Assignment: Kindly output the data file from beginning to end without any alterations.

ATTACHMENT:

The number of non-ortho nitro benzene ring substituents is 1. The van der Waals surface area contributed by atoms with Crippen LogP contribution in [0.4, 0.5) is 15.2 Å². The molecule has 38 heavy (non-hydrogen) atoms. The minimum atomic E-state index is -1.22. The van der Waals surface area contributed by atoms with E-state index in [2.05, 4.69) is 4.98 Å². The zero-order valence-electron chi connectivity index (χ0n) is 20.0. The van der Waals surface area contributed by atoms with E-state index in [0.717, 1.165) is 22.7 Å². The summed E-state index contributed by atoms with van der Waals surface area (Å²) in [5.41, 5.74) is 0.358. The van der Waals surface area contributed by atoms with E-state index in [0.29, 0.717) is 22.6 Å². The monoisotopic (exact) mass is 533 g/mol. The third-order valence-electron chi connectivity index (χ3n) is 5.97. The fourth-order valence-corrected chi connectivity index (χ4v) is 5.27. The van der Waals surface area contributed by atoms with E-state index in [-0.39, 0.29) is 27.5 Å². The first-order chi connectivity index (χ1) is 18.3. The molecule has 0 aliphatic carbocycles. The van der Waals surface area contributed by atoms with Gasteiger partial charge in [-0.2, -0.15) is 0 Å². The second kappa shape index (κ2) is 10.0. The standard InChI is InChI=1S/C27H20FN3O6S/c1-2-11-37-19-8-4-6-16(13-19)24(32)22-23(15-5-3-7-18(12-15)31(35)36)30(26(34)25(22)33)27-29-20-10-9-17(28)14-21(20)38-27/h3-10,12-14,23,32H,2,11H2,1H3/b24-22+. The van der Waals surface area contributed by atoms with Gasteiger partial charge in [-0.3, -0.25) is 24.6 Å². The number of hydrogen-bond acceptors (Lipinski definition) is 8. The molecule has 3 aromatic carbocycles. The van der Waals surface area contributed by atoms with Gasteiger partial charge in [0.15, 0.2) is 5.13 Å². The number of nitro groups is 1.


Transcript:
The number of non-ortho nitro benzene ring substituents is 1. The van der Waals surface area contributed by atoms with Crippen LogP contribution in [0.4, 0.5) is 15.2 Å². The molecule has 38 heavy (non-hydrogen) atoms. The minimum atomic E-state index is -1.22. The van der Waals surface area contributed by atoms with E-state index in [2.05, 4.69) is 4.98 Å². The zero-order valence-electron chi connectivity index (χ0n) is 20.0. The van der Waals surface area contributed by atoms with E-state index in [0.717, 1.165) is 22.7 Å². The summed E-state index contributed by atoms with van der Waals surface area (Å²) in [5.41, 5.74) is 0.358. The van der Waals surface area contributed by atoms with E-state index in [0.29, 0.717) is 22.6 Å². The monoisotopic (exact) mass is 533 g/mol. The third-order valence-electron chi connectivity index (χ3n) is 5.97. The fourth-order valence-corrected chi connectivity index (χ4v) is 5.27. The van der Waals surface area contributed by atoms with E-state index in [-0.39, 0.29) is 27.5 Å². The first-order chi connectivity index (χ1) is 18.3. The molecule has 0 aliphatic carbocycles. The van der Waals surface area contributed by atoms with Gasteiger partial charge in [-0.2, -0.15) is 0 Å². The second kappa shape index (κ2) is 10.0. The standard InChI is InChI=1S/C27H20FN3O6S/c1-2-11-37-19-8-4-6-16(13-19)24(32)22-23(15-5-3-7-18(12-15)31(35)36)30(26(34)25(22)33)27-29-20-10-9-17(28)14-21(20)38-27/h3-10,12-14,23,32H,2,11H2,1H3/b24-22+. The van der Waals surface area contributed by atoms with Gasteiger partial charge in [-0.3, -0.25) is 24.6 Å². The number of hydrogen-bond acceptors (Lipinski definition) is 8. The molecule has 3 aromatic carbocycles. The van der Waals surface area contributed by atoms with Gasteiger partial charge in [0.15, 0.2) is 5.13 Å². The number of nitro groups is 1.